More Than This, an excerpt from Terminal Monday

“Next up,” Ted continued, “we have a new singer coming to the stage. Put your hands together for Richard, singing More Than This, by Roxy Music.”

Richard shrugged and headed for the stage. He noticed a number of people clapping amiably, but they were clearly waiting to see how well he performed before really welcoming him.

Taking the mic from Ted, he spoke into it as the guitar intro slowly crept up.

“I’m a little rusty, so I decided to start off with a slow one, just to make sure everything still works.” Some of the audience looked puzzled, but a few of them nodded to themselves, clearly writing him off.

He saw that the words hadn’t come up on the screen yet, but he thought he remembered how the words went. He hadn’t listened to the song in a little while, but he’d played it quite a bit years earlier. Then the verse melody opened up, and he took a deep breath and started to sing. The words came out smoothly, and he felt a warm tingle spread through him as he heard his voice filling up that space in his head that his brain was telling him Bryan Ferry’s voice had to fill. He knew his voice wasn’t the same, but he could match the warmth and tone. He already felt his voice straining slightly to keep hitting that lilting falsetto note in the verses, which worried him, because it wasn’t a very hard one. Still, it was a soft enough tune with lots of breathing space. He wished he’d grabbed another sip of his beer before coming up.

The people who had dismissed him were paying attention now. He smiled to himself. It was working. No big surprises like he used to throw new audiences, but he had their attention.

In one corner of the dance floor, a couple who looked to be in their late thirties or early forties were dancing slowly to the song. He smiled, thinking he couldn’t remember the last time he’d seen anyone dance to something he was singing.

Looking over at his table, he noticed both of the girls watching him carefully. Drake knew the song and was clearly singing along in his nasal falsetto, making little hand gestures along with the drum part. Sam was swaying to the music, and Sonya was nodding to herself, clearly counting off everything he did. He wondered if he used to look like that when he was listening to people sing.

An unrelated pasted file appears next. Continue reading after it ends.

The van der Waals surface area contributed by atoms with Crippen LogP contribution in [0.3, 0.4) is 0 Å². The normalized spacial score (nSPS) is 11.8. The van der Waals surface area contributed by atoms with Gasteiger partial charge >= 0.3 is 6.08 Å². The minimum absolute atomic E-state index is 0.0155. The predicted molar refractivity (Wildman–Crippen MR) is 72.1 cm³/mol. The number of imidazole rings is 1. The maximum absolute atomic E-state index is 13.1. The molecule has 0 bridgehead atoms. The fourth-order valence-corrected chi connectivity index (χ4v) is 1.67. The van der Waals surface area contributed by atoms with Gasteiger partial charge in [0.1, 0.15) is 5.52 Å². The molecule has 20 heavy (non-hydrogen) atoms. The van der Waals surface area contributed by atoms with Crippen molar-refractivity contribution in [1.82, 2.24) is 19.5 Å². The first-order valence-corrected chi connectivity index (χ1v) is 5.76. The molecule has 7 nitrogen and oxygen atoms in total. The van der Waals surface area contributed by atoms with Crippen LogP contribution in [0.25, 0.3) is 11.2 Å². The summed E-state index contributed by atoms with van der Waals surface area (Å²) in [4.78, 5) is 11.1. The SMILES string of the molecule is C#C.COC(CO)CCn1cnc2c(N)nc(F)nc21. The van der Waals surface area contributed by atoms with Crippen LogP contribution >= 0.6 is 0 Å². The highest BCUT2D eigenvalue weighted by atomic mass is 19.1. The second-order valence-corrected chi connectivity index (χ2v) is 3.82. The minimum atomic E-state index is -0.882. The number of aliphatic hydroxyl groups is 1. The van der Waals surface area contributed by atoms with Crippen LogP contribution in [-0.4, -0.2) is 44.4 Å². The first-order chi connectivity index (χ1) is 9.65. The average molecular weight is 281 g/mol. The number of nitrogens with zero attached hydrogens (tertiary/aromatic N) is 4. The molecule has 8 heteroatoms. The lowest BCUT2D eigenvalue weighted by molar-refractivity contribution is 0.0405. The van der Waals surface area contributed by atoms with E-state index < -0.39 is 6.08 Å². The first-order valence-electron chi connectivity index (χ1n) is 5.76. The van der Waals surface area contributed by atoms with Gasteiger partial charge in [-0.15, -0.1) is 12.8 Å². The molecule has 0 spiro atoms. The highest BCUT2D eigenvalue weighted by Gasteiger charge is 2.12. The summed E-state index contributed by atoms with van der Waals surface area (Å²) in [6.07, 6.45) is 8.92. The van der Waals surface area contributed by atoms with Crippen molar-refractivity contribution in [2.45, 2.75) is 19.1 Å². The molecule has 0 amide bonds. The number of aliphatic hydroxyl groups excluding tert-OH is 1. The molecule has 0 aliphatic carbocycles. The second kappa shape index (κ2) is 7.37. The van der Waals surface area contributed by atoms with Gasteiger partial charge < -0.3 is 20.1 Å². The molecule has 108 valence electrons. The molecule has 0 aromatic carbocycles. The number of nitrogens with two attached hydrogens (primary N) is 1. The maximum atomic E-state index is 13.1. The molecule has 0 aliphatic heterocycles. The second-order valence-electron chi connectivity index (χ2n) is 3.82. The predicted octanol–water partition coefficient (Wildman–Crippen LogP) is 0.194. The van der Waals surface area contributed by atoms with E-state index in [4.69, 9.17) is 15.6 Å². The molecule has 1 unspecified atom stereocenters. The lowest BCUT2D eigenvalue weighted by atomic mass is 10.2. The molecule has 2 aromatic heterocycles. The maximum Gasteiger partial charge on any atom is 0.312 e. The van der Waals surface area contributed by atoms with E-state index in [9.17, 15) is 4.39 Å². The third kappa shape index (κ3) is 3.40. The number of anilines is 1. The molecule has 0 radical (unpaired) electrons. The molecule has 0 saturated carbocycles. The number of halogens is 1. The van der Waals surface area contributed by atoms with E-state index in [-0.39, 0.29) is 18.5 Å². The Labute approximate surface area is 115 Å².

As the outro started, he handed the mic off to Ted, who smiled warmly at him. Heading back to his seat before the audience had a chance to register their applause, Ted quickly jumped up after Richard and announced, “Ladies and Gentlemen, give it up for Richard.” The audience cheered warmly, not quite blown away, but at least impressed enough not to feign polite applause.

Richard had the glass in his hand almost before he sat down. The taste was a little thinner than he needed just then, but it was tasty enough to finish. Still, he saw himself ordering the canned Guinness before too long. The girls were suitably impressed, and Drake was grinning. He noticed their happiness for him, but he was still in the middle of that brief buzz, like the calm that comes the minute before the rain starts to fall, that he usually got whenever he’d start performing.

Karaoke was a strange kind of endurance test, quite unlike actual live performance; it wasn’t harder, but it was different, simply because you kept losing and fighting to regain that buzz. You couldn’t ride the wave from the beginning to the end of the night. You didn’t have the slow build of the audience’s mood to work with. It was like climbing uphill both ways, and by the time you really felt like you were hitting your stride, the last singer was announced, and it wasn’t you, which always felt so anticlimactic. You rarely ever reached the top.

© 2011 Lee Edward McIlmoyle

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